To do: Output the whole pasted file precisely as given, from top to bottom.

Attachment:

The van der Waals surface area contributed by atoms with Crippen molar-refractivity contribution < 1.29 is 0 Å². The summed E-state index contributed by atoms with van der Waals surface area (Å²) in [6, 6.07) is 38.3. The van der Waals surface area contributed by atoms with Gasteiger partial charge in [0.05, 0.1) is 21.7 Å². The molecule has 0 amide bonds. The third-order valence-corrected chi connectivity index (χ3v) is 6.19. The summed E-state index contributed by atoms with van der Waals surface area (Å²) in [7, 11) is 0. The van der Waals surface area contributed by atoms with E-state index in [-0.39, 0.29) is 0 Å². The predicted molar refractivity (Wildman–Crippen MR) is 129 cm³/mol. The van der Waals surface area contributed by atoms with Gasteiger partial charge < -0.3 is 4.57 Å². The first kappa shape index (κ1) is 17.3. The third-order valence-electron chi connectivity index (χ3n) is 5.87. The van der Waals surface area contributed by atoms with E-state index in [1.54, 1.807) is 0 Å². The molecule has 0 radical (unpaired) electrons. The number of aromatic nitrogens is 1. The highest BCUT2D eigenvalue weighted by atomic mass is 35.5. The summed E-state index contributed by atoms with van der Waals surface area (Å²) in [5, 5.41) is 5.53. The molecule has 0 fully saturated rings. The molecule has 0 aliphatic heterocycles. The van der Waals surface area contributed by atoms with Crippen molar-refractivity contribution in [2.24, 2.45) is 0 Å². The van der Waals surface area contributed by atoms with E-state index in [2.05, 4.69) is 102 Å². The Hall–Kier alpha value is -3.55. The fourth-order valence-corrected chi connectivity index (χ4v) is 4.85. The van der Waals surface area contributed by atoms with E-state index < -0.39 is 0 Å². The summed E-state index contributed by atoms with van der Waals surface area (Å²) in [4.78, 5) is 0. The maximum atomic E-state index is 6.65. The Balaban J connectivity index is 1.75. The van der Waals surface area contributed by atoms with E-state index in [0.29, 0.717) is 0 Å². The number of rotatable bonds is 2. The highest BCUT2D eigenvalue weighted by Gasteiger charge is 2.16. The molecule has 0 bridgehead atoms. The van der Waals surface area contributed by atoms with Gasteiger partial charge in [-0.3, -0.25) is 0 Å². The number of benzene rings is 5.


The van der Waals surface area contributed by atoms with Crippen molar-refractivity contribution < 1.29 is 0 Å². The summed E-state index contributed by atoms with van der Waals surface area (Å²) in [6, 6.07) is 38.3. The van der Waals surface area contributed by atoms with Gasteiger partial charge in [0.05, 0.1) is 21.7 Å². The molecule has 0 amide bonds. The third-order valence-corrected chi connectivity index (χ3v) is 6.19. The summed E-state index contributed by atoms with van der Waals surface area (Å²) in [7, 11) is 0. The van der Waals surface area contributed by atoms with E-state index in [-0.39, 0.29) is 0 Å². The predicted molar refractivity (Wildman–Crippen MR) is 129 cm³/mol. The van der Waals surface area contributed by atoms with Gasteiger partial charge < -0.3 is 4.57 Å². The first kappa shape index (κ1) is 17.3. The third-order valence-electron chi connectivity index (χ3n) is 5.87. The van der Waals surface area contributed by atoms with E-state index in [1.54, 1.807) is 0 Å². The molecule has 0 radical (unpaired) electrons. The number of aromatic nitrogens is 1. The highest BCUT2D eigenvalue weighted by atomic mass is 35.5. The summed E-state index contributed by atoms with van der Waals surface area (Å²) in [5, 5.41) is 5.53. The molecule has 0 fully saturated rings. The molecule has 0 aliphatic heterocycles. The van der Waals surface area contributed by atoms with Crippen molar-refractivity contribution in [2.24, 2.45) is 0 Å². The van der Waals surface area contributed by atoms with E-state index in [2.05, 4.69) is 102 Å². The Hall–Kier alpha value is -3.55. The fourth-order valence-corrected chi connectivity index (χ4v) is 4.85. The van der Waals surface area contributed by atoms with E-state index < -0.39 is 0 Å². The summed E-state index contributed by atoms with van der Waals surface area (Å²) in [4.78, 5) is 0. The maximum atomic E-state index is 6.65. The Balaban J connectivity index is 1.75. The van der Waals surface area contributed by atoms with E-state index in [0.29, 0.717) is 0 Å². The number of rotatable bonds is 2. The highest BCUT2D eigenvalue weighted by Gasteiger charge is 2.16. The molecule has 0 bridgehead atoms. The van der Waals surface area contributed by atoms with Gasteiger partial charge in [-0.3, -0.25) is 0 Å². The number of benzene rings is 5.